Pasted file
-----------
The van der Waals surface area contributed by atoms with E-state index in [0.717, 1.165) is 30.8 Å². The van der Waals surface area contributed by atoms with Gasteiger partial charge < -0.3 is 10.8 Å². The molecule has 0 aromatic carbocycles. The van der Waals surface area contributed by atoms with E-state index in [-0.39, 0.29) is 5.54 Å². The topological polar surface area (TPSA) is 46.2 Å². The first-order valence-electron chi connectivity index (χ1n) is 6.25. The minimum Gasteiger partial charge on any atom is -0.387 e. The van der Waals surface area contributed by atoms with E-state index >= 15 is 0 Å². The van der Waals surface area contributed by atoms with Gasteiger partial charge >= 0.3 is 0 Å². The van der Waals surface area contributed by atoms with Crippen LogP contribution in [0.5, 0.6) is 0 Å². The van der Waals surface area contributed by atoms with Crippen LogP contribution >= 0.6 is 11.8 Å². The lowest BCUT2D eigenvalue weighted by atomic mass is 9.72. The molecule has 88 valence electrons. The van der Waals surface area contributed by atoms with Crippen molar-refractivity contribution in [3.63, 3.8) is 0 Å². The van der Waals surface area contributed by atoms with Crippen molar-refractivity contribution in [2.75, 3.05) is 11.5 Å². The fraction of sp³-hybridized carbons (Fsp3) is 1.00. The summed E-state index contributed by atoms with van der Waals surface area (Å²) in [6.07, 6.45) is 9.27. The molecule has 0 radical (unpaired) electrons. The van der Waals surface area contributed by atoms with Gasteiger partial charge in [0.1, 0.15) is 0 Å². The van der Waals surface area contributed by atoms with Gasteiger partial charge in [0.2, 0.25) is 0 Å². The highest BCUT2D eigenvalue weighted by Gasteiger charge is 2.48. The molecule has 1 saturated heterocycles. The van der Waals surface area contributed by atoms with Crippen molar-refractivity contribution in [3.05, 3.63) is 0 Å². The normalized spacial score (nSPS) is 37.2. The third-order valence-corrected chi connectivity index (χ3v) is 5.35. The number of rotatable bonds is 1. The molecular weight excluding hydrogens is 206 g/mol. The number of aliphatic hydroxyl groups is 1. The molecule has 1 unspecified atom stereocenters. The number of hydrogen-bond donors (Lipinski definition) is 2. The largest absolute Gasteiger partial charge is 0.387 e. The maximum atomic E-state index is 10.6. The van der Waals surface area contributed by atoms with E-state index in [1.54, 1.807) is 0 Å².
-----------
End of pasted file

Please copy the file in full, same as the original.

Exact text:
The van der Waals surface area contributed by atoms with E-state index in [0.717, 1.165) is 30.8 Å². The van der Waals surface area contributed by atoms with Gasteiger partial charge < -0.3 is 10.8 Å². The molecule has 0 aromatic carbocycles. The van der Waals surface area contributed by atoms with E-state index in [-0.39, 0.29) is 5.54 Å². The topological polar surface area (TPSA) is 46.2 Å². The first-order valence-electron chi connectivity index (χ1n) is 6.25. The minimum Gasteiger partial charge on any atom is -0.387 e. The van der Waals surface area contributed by atoms with E-state index >= 15 is 0 Å². The van der Waals surface area contributed by atoms with Gasteiger partial charge >= 0.3 is 0 Å². The van der Waals surface area contributed by atoms with Crippen LogP contribution in [0.5, 0.6) is 0 Å². The van der Waals surface area contributed by atoms with Crippen LogP contribution >= 0.6 is 11.8 Å². The lowest BCUT2D eigenvalue weighted by atomic mass is 9.72. The molecule has 88 valence electrons. The van der Waals surface area contributed by atoms with Crippen molar-refractivity contribution in [3.63, 3.8) is 0 Å². The van der Waals surface area contributed by atoms with Crippen molar-refractivity contribution in [2.75, 3.05) is 11.5 Å². The fraction of sp³-hybridized carbons (Fsp3) is 1.00. The summed E-state index contributed by atoms with van der Waals surface area (Å²) in [6.07, 6.45) is 9.27. The molecule has 0 radical (unpaired) electrons. The van der Waals surface area contributed by atoms with Gasteiger partial charge in [0.1, 0.15) is 0 Å². The van der Waals surface area contributed by atoms with Gasteiger partial charge in [0.2, 0.25) is 0 Å². The highest BCUT2D eigenvalue weighted by Gasteiger charge is 2.48. The molecule has 1 saturated heterocycles. The van der Waals surface area contributed by atoms with Crippen molar-refractivity contribution in [3.05, 3.63) is 0 Å². The normalized spacial score (nSPS) is 37.2. The third-order valence-corrected chi connectivity index (χ3v) is 5.35. The number of rotatable bonds is 1. The molecular weight excluding hydrogens is 206 g/mol. The number of aliphatic hydroxyl groups is 1. The molecule has 1 unspecified atom stereocenters. The number of hydrogen-bond donors (Lipinski definition) is 2. The largest absolute Gasteiger partial charge is 0.387 e. The maximum atomic E-state index is 10.6. The van der Waals surface area contributed by atoms with E-state index in [1.54, 1.807) is 0 Å².